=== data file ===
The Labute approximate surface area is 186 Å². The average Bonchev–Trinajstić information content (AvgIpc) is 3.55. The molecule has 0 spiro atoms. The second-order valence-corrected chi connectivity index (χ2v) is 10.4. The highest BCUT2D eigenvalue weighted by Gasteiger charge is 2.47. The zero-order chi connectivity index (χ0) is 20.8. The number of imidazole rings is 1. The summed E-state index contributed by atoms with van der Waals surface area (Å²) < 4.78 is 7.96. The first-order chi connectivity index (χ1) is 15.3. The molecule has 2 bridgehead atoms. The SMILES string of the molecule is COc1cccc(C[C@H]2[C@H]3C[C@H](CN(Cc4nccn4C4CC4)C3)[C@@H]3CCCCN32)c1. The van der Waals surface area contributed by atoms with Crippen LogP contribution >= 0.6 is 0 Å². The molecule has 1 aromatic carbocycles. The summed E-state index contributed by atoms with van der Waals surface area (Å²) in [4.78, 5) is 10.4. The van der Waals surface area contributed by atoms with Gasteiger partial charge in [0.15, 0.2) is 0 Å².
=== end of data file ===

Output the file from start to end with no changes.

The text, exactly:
The Labute approximate surface area is 186 Å². The average Bonchev–Trinajstić information content (AvgIpc) is 3.55. The molecule has 0 spiro atoms. The second-order valence-corrected chi connectivity index (χ2v) is 10.4. The highest BCUT2D eigenvalue weighted by Gasteiger charge is 2.47. The zero-order chi connectivity index (χ0) is 20.8. The number of imidazole rings is 1. The summed E-state index contributed by atoms with van der Waals surface area (Å²) < 4.78 is 7.96. The first-order chi connectivity index (χ1) is 15.3. The molecule has 2 bridgehead atoms. The SMILES string of the molecule is COc1cccc(C[C@H]2[C@H]3C[C@H](CN(Cc4nccn4C4CC4)C3)[C@@H]3CCCCN32)c1. The van der Waals surface area contributed by atoms with Crippen LogP contribution >= 0.6 is 0 Å². The molecule has 1 aromatic carbocycles. The summed E-state index contributed by atoms with van der Waals surface area (Å²) in [4.78, 5) is 10.4. The van der Waals surface area contributed by atoms with Gasteiger partial charge in [0.15, 0.2) is 0 Å².